Rebuilding Broken Bodies with 3D Printers
By Don Willmott
The Six Million Dollar Man may soon be available at a deep discount. Highly specialized and biologically savvy 3D printers are finding their way into hospitals, research labs, and medical schools, where they will undoubtedly upend healthcare in ways we can’t fully imagine yet. Sure, it’s easy to picture a 3D printer creating a replacement finger bone, but might it really be possible to “print” soft tissues, organs, and blood vessels for transplantation, improving surgical results while cutting costs at the same time?
Jawbones, hip joints, windpipe replacements, shoulder joints, even large skull sections and a face… the list of body parts that 3D printing has tackled continues to grow as the hardware, printing materials, and design software all steadily improve and come down in cost.
In fact, 3D printing is already playing an important role even before patients are wheeled into the operating room. At Boston Children’s Hospital, doctors routinely use 3D printers guided by pinpoint measurements gleaned from CT scans to create realistic models of patients’ body parts in order to perform “practice” surgeries. The printers they use build the models layer by layer with a resolution of between 16 and 32 microns per layer, about the width of a cotton thread. Using several kinds of resins, doctors can create colorful and detailed models of varying tissue types that are used not only by surgeons, but also as a tool to explain to anxious parents what’s going on to happen to their child. The end result: faster and more accurate surgery.
Orthopedics is a natural fit for 3D printing advances, and some of the 600,000 people who have knee replacements in the U.S. annually can benefit from getting their own knees scanned and then 3D-printed in wax. That mold is used to create a custom titanium replacement knee joint far more beneficial than an “off-the-shelf” replacement that would require more tissue and bone removal—and therefore more pain and a longer recovery cycle. While the procedure may cost more up front, insurance companies and Medicare seem poised to embrace it because of the lower cost of post-surgery therapy. Lower cost? It’s that kind of result that’s propelling 3D printing ahead at such a rapid pace.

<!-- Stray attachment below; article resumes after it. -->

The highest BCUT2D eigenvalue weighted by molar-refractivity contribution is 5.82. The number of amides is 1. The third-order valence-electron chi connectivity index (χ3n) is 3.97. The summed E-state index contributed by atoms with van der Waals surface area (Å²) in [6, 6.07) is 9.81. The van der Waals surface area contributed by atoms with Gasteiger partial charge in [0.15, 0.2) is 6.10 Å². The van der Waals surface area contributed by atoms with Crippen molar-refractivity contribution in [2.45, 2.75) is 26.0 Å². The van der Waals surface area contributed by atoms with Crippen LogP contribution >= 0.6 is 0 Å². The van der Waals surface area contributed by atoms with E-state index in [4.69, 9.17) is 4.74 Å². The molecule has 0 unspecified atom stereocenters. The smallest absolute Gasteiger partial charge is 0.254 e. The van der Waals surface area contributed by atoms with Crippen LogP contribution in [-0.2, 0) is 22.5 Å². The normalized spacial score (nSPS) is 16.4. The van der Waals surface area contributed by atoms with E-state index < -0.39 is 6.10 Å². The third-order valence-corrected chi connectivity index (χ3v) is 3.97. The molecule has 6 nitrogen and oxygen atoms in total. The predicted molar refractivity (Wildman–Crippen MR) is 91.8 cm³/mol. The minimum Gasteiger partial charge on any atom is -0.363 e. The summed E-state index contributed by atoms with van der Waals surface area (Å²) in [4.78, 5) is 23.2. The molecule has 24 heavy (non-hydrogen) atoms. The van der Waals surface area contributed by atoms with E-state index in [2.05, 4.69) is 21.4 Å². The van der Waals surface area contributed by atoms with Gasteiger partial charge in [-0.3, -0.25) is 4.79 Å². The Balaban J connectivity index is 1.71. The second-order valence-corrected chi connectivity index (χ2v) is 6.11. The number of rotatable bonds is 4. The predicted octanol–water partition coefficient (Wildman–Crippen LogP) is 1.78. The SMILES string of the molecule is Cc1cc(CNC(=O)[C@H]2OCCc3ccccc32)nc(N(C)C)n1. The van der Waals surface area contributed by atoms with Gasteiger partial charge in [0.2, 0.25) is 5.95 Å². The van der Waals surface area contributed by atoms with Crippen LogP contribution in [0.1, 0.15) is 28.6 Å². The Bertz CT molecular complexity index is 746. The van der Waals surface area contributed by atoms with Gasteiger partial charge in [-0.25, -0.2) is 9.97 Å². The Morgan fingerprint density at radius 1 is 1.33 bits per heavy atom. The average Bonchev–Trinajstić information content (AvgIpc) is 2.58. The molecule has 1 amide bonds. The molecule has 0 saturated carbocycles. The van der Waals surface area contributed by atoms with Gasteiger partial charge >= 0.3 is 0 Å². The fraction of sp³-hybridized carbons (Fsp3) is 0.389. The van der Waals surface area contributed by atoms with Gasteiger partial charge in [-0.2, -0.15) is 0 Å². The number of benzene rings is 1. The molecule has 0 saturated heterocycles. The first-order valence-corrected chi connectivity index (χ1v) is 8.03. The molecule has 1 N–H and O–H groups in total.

Even the most delicate orthopedic surgery is being aided by 3D printing. In August, surgeons in Beijing were able to implant a 3D-printed second vertebra made out of titanium in a 12-year-old patient suffering from bone cancer. It’s the first time such procedure has been done, according to media reports.
What’s proving more challenging is the concept of 3D “bio-printing” of soft tissues. In June, researchers from the University of Sydney, Harvard, Stanford, and MIT printed the kinds of vascular networks that are necessary for growing large complex tissues and organs, a big step toward even more mind-boggling 3D bio-printing. The scientists were able to build a system of interconnected fibers that would serve as a sort of mold for artificial blood vessels. That structure was covered with a protein-based material and solidified by the application of light. When they removed the artificial structure, tiny channels coated with human endothelial cells were left behind. Amazingly, they grew into functioning capillaries in less than a week. The entire process was much faster and, at least in theory, far less expensive than other artificial methods of building blood vessels that have been attempted in the past.
One key to the ultimate success of 3D printing in the healthcare arena is the continuing development of so-called “biocompatible” materials that human bodies will readily accept and adapt to without post-surgery complications. For example, 3D parts are sometimes printed from the redundantly named polyetherketoneketone (PEKK), a semi-crystalline thermoplastic that has proved to work well for bone replacement. Connecticut’s Oxford Performance Materials recently won FDA approval for the use of PEKK in patient-specific 3D-printed cranial implants that can be used in facial reconstruction procedures.
The bottom line seems to be that no matter which body part is broken, diseased, or missing, engineering and medicine may soon be able to join forces to produce a spare with a comfortable custom fit. Last year, mechanical engineers at Princeton 3D printed their version of a bionic ear—so now even The Bionic Woman knows where to go for an upgrade.
Don Willmott is a New York-based journalist who writes about technology, travel, and the environment for a wide variety of publications and websites.